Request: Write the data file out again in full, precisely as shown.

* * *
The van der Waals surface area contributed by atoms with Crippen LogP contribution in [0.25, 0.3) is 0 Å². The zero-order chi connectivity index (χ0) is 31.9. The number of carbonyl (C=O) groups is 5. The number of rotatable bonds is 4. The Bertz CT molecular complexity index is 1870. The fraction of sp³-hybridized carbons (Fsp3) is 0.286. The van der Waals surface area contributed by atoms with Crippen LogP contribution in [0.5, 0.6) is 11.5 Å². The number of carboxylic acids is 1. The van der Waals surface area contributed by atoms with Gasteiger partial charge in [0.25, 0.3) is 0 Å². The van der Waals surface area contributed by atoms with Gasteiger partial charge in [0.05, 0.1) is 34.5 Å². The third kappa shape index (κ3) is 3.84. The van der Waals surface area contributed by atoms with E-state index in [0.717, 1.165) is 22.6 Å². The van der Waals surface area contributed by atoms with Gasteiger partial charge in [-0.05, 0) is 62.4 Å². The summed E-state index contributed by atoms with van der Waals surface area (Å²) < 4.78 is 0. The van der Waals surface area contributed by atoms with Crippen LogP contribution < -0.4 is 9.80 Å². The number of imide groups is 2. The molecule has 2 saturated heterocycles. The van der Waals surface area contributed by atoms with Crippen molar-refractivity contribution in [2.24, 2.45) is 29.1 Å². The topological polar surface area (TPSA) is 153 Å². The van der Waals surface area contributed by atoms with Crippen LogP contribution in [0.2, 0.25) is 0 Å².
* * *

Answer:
The van der Waals surface area contributed by atoms with Crippen LogP contribution in [0.25, 0.3) is 0 Å². The zero-order chi connectivity index (χ0) is 31.9. The number of carbonyl (C=O) groups is 5. The number of rotatable bonds is 4. The Bertz CT molecular complexity index is 1870. The fraction of sp³-hybridized carbons (Fsp3) is 0.286. The van der Waals surface area contributed by atoms with Crippen LogP contribution in [0.5, 0.6) is 11.5 Å². The number of carboxylic acids is 1. The van der Waals surface area contributed by atoms with Gasteiger partial charge in [0.25, 0.3) is 0 Å². The van der Waals surface area contributed by atoms with Gasteiger partial charge in [0.05, 0.1) is 34.5 Å². The third kappa shape index (κ3) is 3.84. The van der Waals surface area contributed by atoms with E-state index in [0.717, 1.165) is 22.6 Å². The van der Waals surface area contributed by atoms with Gasteiger partial charge in [-0.05, 0) is 62.4 Å². The summed E-state index contributed by atoms with van der Waals surface area (Å²) < 4.78 is 0. The van der Waals surface area contributed by atoms with Crippen LogP contribution < -0.4 is 9.80 Å². The number of imide groups is 2. The molecule has 2 saturated heterocycles. The van der Waals surface area contributed by atoms with Crippen molar-refractivity contribution in [2.24, 2.45) is 29.1 Å². The topological polar surface area (TPSA) is 153 Å². The van der Waals surface area contributed by atoms with Crippen LogP contribution in [0.2, 0.25) is 0 Å².